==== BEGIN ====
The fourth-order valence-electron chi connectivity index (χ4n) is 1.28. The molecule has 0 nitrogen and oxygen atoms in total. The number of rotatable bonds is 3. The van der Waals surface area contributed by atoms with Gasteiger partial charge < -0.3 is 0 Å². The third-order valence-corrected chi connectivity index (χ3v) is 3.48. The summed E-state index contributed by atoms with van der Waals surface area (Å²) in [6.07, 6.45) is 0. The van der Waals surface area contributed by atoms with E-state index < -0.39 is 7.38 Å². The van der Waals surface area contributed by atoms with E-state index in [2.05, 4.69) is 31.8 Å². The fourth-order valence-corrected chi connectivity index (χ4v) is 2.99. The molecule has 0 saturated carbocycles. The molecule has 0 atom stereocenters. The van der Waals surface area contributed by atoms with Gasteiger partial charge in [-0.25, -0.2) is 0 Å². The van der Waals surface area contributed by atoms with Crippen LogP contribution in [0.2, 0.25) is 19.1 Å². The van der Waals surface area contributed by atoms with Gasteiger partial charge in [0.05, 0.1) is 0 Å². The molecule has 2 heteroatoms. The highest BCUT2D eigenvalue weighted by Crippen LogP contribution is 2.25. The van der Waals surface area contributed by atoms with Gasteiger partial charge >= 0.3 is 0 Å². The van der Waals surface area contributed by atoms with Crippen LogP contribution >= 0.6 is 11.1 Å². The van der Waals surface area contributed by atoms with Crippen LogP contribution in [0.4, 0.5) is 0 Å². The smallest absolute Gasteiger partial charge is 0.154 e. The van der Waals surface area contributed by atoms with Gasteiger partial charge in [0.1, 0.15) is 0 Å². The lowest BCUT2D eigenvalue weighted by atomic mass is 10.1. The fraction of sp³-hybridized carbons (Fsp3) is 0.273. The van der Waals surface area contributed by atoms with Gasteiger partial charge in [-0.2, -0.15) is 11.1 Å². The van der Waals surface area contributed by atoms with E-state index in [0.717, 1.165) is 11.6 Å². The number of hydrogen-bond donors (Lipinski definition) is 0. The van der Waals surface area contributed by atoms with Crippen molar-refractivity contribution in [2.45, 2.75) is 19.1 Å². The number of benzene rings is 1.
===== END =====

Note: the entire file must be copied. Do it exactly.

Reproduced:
The fourth-order valence-electron chi connectivity index (χ4n) is 1.28. The molecule has 0 nitrogen and oxygen atoms in total. The number of rotatable bonds is 3. The van der Waals surface area contributed by atoms with Gasteiger partial charge < -0.3 is 0 Å². The third-order valence-corrected chi connectivity index (χ3v) is 3.48. The summed E-state index contributed by atoms with van der Waals surface area (Å²) in [6.07, 6.45) is 0. The van der Waals surface area contributed by atoms with E-state index < -0.39 is 7.38 Å². The van der Waals surface area contributed by atoms with E-state index in [2.05, 4.69) is 31.8 Å². The fourth-order valence-corrected chi connectivity index (χ4v) is 2.99. The molecule has 0 saturated carbocycles. The molecule has 0 atom stereocenters. The van der Waals surface area contributed by atoms with Gasteiger partial charge in [-0.25, -0.2) is 0 Å². The van der Waals surface area contributed by atoms with Crippen LogP contribution in [0.2, 0.25) is 19.1 Å². The van der Waals surface area contributed by atoms with Gasteiger partial charge in [0.05, 0.1) is 0 Å². The molecule has 2 heteroatoms. The highest BCUT2D eigenvalue weighted by Crippen LogP contribution is 2.25. The van der Waals surface area contributed by atoms with Gasteiger partial charge >= 0.3 is 0 Å². The van der Waals surface area contributed by atoms with Crippen LogP contribution >= 0.6 is 11.1 Å². The van der Waals surface area contributed by atoms with Crippen LogP contribution in [0.4, 0.5) is 0 Å². The smallest absolute Gasteiger partial charge is 0.154 e. The van der Waals surface area contributed by atoms with Gasteiger partial charge in [0.1, 0.15) is 0 Å². The lowest BCUT2D eigenvalue weighted by atomic mass is 10.1. The fraction of sp³-hybridized carbons (Fsp3) is 0.273. The van der Waals surface area contributed by atoms with Gasteiger partial charge in [-0.2, -0.15) is 11.1 Å². The van der Waals surface area contributed by atoms with E-state index in [0.717, 1.165) is 11.6 Å². The number of hydrogen-bond donors (Lipinski definition) is 0. The van der Waals surface area contributed by atoms with Crippen molar-refractivity contribution in [2.45, 2.75) is 19.1 Å². The number of benzene rings is 1.